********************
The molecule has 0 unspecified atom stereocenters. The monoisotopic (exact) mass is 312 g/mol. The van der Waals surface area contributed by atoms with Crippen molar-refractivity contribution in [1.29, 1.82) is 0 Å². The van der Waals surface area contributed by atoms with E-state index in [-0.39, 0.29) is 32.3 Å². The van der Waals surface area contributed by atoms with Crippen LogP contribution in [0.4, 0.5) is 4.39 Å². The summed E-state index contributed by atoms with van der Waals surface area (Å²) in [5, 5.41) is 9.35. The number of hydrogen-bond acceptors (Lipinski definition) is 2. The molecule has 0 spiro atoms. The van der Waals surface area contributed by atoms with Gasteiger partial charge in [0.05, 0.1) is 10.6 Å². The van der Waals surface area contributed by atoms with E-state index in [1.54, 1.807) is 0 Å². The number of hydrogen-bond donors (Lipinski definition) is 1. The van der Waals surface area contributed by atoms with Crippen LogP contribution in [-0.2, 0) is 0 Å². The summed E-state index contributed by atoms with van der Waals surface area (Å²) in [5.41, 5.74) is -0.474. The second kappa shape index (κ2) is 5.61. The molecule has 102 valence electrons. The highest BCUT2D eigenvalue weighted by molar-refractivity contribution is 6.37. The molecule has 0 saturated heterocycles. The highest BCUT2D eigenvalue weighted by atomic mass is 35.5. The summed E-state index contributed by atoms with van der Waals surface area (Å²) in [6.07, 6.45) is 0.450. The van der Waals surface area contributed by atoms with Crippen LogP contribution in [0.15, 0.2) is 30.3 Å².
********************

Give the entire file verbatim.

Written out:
The molecule has 0 unspecified atom stereocenters. The monoisotopic (exact) mass is 312 g/mol. The van der Waals surface area contributed by atoms with Crippen molar-refractivity contribution in [1.29, 1.82) is 0 Å². The van der Waals surface area contributed by atoms with E-state index in [-0.39, 0.29) is 32.3 Å². The van der Waals surface area contributed by atoms with Crippen LogP contribution in [0.4, 0.5) is 4.39 Å². The summed E-state index contributed by atoms with van der Waals surface area (Å²) in [5, 5.41) is 9.35. The number of hydrogen-bond acceptors (Lipinski definition) is 2. The molecule has 0 spiro atoms. The van der Waals surface area contributed by atoms with Gasteiger partial charge in [0.05, 0.1) is 10.6 Å². The van der Waals surface area contributed by atoms with E-state index in [1.54, 1.807) is 0 Å². The number of hydrogen-bond donors (Lipinski definition) is 1. The van der Waals surface area contributed by atoms with Crippen LogP contribution in [-0.2, 0) is 0 Å². The summed E-state index contributed by atoms with van der Waals surface area (Å²) in [5.41, 5.74) is -0.474. The second kappa shape index (κ2) is 5.61. The molecule has 102 valence electrons. The highest BCUT2D eigenvalue weighted by molar-refractivity contribution is 6.37. The molecule has 0 saturated heterocycles. The highest BCUT2D eigenvalue weighted by atomic mass is 35.5. The summed E-state index contributed by atoms with van der Waals surface area (Å²) in [6.07, 6.45) is 0.450. The van der Waals surface area contributed by atoms with Crippen LogP contribution in [0.15, 0.2) is 30.3 Å².